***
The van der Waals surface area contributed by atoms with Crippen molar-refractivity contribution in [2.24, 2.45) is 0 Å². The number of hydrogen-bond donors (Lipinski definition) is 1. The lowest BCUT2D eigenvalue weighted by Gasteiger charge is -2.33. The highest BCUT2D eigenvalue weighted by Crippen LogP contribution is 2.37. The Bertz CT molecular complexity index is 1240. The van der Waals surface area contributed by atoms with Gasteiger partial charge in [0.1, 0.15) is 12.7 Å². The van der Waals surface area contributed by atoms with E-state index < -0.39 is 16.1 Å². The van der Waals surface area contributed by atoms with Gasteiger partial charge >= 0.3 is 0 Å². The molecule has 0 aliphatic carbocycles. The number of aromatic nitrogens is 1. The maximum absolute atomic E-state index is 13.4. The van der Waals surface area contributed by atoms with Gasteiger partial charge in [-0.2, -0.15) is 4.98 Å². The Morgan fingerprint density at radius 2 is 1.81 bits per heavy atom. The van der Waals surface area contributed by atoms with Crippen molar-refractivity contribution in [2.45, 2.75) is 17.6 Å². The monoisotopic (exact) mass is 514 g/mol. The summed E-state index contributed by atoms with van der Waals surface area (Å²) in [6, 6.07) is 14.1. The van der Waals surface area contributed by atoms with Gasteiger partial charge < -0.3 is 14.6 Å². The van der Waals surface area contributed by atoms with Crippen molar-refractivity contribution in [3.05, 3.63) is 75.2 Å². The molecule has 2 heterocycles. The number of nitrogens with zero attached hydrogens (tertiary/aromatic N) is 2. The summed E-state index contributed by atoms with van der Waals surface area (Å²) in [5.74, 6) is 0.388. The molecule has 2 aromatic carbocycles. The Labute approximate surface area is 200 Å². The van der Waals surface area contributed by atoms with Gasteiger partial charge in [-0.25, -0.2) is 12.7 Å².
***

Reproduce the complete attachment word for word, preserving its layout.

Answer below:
The van der Waals surface area contributed by atoms with Crippen molar-refractivity contribution in [2.24, 2.45) is 0 Å². The number of hydrogen-bond donors (Lipinski definition) is 1. The lowest BCUT2D eigenvalue weighted by Gasteiger charge is -2.33. The highest BCUT2D eigenvalue weighted by Crippen LogP contribution is 2.37. The Bertz CT molecular complexity index is 1240. The van der Waals surface area contributed by atoms with Gasteiger partial charge in [0.1, 0.15) is 12.7 Å². The van der Waals surface area contributed by atoms with E-state index < -0.39 is 16.1 Å². The van der Waals surface area contributed by atoms with Gasteiger partial charge >= 0.3 is 0 Å². The molecule has 0 aliphatic carbocycles. The number of aromatic nitrogens is 1. The maximum absolute atomic E-state index is 13.4. The van der Waals surface area contributed by atoms with Gasteiger partial charge in [-0.2, -0.15) is 4.98 Å². The Morgan fingerprint density at radius 2 is 1.81 bits per heavy atom. The van der Waals surface area contributed by atoms with Crippen molar-refractivity contribution in [2.45, 2.75) is 17.6 Å². The monoisotopic (exact) mass is 514 g/mol. The summed E-state index contributed by atoms with van der Waals surface area (Å²) in [6, 6.07) is 14.1. The van der Waals surface area contributed by atoms with Gasteiger partial charge < -0.3 is 14.6 Å². The van der Waals surface area contributed by atoms with Crippen molar-refractivity contribution in [3.05, 3.63) is 75.2 Å². The molecule has 2 heterocycles. The number of nitrogens with zero attached hydrogens (tertiary/aromatic N) is 2. The summed E-state index contributed by atoms with van der Waals surface area (Å²) in [5.74, 6) is 0.388. The molecule has 2 aromatic carbocycles. The Labute approximate surface area is 200 Å². The van der Waals surface area contributed by atoms with Gasteiger partial charge in [-0.25, -0.2) is 12.7 Å².